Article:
Academic journal article The Faulkner Journal

The Curious Case of Faulkner's "The De Gaulle Story"

Academic journal article The Faulkner Journal

The Curious Case of Faulkner's "The De Gaulle Story"

Article excerpt

IN 1942, IN DIRE FINANCIAL NEED and unable to secure a desired military appointment, William Faulkner turned to Hollywood for employment. He began work on July 27 as a screenwriter for Warner Brothers Pictures at a salary of $300 per week. His first assignment was to write a screenplay based on the career of General Charles De Gaulle, the leader of the Free French/Fighting French resistance against Germany's invasion and continuing occupation of France. Over the next five months, under the supervision of producer Robert Buckner, Faulkner wrote, in rapid succession, a story outline, a treatment, a revised treatment, a full-length screenplay, and a revised screenplay of a story first called "Journey to Dawn" or "Journey to Hope," then "Free France," and eventually "The De Gaulle Story."1 Thus began, in Hollywood in the early years of World War II, the curious history of a movie script that would not conclude until nearly fifty years later in Paris.

Faulkner labored diligently on "The De Gaulle Story," initially believing that the film would secure his place as a successful and well-paid scriptwriter (SL 162). However, even though he produced some 1200 pages of manuscript on the several versions, "The De Gaulle Story" never went into production. There were a number of reasons why the script was never filmed, one of the major factors being the conflict that developed between Faulkner and the De Gaulle representatives who served as consultants on the project. Principal among these were Adrien Tixier, a Free French lobbyist in Washington, D.C., and Henri Diamant-Berger, a French film director and producer who was the Gaullist representative in Hollywood. To retrace the exchanges between Faulkner and these French advisors as the project unfolded is to follow a debate on a topic that engaged Faulkner's interest throughout his career-the fundamental conflict between fact and fiction.

In the early stages of his work on "The De Gaulle Story" Faulkner drew heavily upon Philippe Barres's book, Charles De Gaulle (1941), as well as upon various chronologies of events provided by both the Warner Brothers Research Department and the French Research Foundation, a Gaullist front organization located in West Hollywood. Demonstrating his typical disdain for facts, however, Faulkner quickly began to substitute fictional characters and events for the historical details. Given the Free French representatives' loyalty to De Gaulle and their deep commitment to the liberation of France, in addition to their excessive literal-mindedness, the results of Faulkner's alterations were predictable. When Tixier read Faulkner's story treatment, he responded with a long list of "Observations on Inexact Details," challenging Faulkner's accuracy and verisimilitude (DGS 354-59). For example, Tixier noted that the French army had been on alert in May 1940 and would not have been granting furloughs to soldiers as Faulkner had allowed in his narrative. Moreover, Tixier pointed out, Faulkner further erred in assigning a Breton peasant family a cook; in having the French play dominoes in cafes; in claiming the general French public had knowledge of De Gaulle's book on tank warfare; and in characterizing De Gaulle's first followers as desperate crowds of beggars and refugees.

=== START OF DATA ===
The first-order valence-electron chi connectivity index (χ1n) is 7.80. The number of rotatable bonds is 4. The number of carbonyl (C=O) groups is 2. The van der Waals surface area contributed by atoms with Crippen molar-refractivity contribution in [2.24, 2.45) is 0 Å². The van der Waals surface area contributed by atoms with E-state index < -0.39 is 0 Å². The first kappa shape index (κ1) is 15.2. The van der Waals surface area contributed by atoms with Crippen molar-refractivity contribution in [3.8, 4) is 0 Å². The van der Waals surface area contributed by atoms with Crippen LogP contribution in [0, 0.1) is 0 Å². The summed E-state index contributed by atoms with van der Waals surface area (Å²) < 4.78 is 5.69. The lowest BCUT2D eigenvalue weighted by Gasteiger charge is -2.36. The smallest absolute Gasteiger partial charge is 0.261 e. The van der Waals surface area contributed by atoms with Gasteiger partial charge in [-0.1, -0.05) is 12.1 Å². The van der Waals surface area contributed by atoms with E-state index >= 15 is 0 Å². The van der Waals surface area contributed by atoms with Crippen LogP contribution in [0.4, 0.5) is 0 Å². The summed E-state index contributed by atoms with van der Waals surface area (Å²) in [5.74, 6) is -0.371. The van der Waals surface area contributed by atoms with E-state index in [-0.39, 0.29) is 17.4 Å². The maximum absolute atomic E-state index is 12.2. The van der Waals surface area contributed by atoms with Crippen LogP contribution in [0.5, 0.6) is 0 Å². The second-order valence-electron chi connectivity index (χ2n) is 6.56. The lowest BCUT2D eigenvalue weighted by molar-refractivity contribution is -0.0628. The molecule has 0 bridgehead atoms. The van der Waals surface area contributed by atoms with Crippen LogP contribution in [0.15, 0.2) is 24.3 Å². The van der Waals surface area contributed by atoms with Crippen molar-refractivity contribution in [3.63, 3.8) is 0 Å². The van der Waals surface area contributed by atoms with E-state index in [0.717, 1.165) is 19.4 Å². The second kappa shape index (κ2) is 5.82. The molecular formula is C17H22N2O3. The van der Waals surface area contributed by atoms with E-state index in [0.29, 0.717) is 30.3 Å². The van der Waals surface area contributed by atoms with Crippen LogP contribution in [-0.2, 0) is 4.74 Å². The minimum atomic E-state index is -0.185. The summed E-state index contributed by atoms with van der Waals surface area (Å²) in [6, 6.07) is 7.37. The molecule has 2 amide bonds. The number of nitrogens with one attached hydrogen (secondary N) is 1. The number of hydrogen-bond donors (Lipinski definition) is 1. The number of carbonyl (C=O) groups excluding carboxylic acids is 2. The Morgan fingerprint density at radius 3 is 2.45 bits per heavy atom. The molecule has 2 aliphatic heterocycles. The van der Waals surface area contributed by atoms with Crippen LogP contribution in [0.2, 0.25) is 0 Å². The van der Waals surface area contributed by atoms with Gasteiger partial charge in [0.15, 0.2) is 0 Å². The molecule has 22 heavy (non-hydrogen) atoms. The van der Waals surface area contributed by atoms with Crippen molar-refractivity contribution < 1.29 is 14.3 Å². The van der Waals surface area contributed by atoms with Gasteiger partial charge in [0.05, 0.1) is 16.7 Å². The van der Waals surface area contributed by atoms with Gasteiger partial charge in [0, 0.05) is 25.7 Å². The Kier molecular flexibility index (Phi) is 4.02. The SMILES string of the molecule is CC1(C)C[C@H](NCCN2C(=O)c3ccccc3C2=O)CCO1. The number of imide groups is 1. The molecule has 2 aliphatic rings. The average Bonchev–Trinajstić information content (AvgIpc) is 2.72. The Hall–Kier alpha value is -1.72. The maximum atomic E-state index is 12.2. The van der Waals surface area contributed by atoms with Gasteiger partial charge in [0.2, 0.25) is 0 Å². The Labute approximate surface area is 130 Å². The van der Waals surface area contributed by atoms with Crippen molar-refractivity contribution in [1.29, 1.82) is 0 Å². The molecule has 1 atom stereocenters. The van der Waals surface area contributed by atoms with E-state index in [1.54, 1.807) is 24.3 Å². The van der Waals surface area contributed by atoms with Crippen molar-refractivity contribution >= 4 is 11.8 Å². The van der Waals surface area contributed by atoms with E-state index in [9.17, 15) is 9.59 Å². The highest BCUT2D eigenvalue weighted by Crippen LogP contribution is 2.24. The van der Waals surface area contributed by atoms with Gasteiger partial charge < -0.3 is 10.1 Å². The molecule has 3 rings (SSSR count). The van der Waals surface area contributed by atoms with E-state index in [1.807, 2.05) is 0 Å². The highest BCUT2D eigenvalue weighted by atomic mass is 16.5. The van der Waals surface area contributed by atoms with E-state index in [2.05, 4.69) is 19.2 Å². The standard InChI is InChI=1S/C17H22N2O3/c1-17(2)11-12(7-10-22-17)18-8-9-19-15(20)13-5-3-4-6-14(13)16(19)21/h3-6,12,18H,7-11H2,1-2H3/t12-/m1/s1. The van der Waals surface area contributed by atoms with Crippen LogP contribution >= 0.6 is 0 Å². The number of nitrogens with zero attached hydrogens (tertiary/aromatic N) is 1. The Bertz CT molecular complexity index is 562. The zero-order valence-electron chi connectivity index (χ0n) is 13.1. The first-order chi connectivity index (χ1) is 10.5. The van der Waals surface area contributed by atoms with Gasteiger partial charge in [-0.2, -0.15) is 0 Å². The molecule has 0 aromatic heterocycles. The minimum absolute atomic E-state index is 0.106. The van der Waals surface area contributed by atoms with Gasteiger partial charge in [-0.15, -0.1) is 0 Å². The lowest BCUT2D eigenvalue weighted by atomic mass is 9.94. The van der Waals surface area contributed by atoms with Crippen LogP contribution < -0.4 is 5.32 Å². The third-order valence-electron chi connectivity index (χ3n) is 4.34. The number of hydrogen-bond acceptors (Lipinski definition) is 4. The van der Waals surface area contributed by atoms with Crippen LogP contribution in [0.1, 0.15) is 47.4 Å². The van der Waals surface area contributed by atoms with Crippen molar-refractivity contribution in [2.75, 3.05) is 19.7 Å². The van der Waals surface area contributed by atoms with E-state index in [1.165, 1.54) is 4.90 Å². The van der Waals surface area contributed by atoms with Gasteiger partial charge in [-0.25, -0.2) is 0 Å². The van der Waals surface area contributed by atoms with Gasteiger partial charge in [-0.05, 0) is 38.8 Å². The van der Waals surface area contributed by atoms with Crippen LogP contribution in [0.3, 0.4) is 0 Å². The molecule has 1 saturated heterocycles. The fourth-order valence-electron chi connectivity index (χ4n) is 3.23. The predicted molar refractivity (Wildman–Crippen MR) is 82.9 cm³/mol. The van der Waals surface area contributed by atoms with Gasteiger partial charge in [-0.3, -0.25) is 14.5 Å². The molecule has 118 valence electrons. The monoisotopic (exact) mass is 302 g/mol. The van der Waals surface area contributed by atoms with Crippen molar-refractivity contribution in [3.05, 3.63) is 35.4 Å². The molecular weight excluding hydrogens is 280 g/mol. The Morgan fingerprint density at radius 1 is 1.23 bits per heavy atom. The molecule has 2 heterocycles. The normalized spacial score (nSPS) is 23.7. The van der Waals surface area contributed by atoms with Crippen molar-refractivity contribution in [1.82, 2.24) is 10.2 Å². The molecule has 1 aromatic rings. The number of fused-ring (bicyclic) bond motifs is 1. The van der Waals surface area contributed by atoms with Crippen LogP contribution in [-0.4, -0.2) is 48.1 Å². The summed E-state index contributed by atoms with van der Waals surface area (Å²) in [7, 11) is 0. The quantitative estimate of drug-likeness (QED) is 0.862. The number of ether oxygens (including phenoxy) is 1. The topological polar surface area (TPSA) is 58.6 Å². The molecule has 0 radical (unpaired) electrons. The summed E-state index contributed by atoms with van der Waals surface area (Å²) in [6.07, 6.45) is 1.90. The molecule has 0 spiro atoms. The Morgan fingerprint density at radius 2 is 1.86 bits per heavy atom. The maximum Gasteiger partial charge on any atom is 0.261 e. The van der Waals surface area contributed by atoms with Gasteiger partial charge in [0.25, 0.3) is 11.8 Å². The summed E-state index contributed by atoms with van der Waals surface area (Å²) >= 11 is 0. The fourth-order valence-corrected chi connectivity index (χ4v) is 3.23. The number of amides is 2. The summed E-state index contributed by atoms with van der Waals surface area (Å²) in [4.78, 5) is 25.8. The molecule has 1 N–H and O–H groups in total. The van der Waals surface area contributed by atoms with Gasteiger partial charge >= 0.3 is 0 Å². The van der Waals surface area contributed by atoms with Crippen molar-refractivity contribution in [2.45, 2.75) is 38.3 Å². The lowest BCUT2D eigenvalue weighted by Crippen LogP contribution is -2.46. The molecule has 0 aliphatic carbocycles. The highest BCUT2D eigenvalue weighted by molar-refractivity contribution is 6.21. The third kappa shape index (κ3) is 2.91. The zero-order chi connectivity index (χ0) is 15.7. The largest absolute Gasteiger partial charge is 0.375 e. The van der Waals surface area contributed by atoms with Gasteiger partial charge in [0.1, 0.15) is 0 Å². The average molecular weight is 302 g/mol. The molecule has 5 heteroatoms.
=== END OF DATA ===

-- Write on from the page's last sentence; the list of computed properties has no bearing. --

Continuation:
Later, when Diamant-Berger evaluated Faulkner's completed script, he reiterated Tixier's demand for closer adherence to the historical record (DGS 376-95). According to Diamant-Berger, Faulkner had grossly misrepresented De Gaulle's military strategy, and he had placed the general in Syria at a time when he was in France. In addition, noted Diamant-Berger, Faulkner was wrong in characterizing Bretons as more loyal to their region than to their nation; in describing the roles and behavior of French mayors, constables, and maids; in creating a situation involving forced labor when in fact there had been none; and in anachronistically alluding to announcements over loudspeakers in public places. …

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